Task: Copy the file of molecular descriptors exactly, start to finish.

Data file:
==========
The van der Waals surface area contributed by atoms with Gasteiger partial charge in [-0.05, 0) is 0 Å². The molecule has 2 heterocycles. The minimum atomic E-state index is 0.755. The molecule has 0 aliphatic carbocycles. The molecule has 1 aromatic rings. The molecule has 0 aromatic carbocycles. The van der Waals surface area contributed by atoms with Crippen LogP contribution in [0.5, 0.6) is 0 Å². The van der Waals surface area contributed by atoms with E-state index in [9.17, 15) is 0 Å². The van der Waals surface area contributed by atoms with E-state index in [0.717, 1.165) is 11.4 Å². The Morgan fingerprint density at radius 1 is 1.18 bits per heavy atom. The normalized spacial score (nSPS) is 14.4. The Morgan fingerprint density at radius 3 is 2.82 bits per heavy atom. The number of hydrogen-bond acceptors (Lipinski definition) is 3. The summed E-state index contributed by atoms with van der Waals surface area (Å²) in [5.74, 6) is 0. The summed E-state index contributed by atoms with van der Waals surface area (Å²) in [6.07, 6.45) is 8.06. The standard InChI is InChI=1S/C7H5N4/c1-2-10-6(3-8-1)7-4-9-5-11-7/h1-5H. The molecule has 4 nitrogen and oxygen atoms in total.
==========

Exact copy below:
The van der Waals surface area contributed by atoms with Gasteiger partial charge in [-0.05, 0) is 0 Å². The molecule has 2 heterocycles. The minimum atomic E-state index is 0.755. The molecule has 0 aliphatic carbocycles. The molecule has 1 aromatic rings. The molecule has 0 aromatic carbocycles. The van der Waals surface area contributed by atoms with Crippen LogP contribution in [0.5, 0.6) is 0 Å². The van der Waals surface area contributed by atoms with E-state index in [9.17, 15) is 0 Å². The van der Waals surface area contributed by atoms with E-state index in [0.717, 1.165) is 11.4 Å². The Morgan fingerprint density at radius 1 is 1.18 bits per heavy atom. The normalized spacial score (nSPS) is 14.4. The Morgan fingerprint density at radius 3 is 2.82 bits per heavy atom. The number of hydrogen-bond acceptors (Lipinski definition) is 3. The summed E-state index contributed by atoms with van der Waals surface area (Å²) in [5.74, 6) is 0. The summed E-state index contributed by atoms with van der Waals surface area (Å²) in [6.07, 6.45) is 8.06. The standard InChI is InChI=1S/C7H5N4/c1-2-10-6(3-8-1)7-4-9-5-11-7/h1-5H. The molecule has 4 nitrogen and oxygen atoms in total.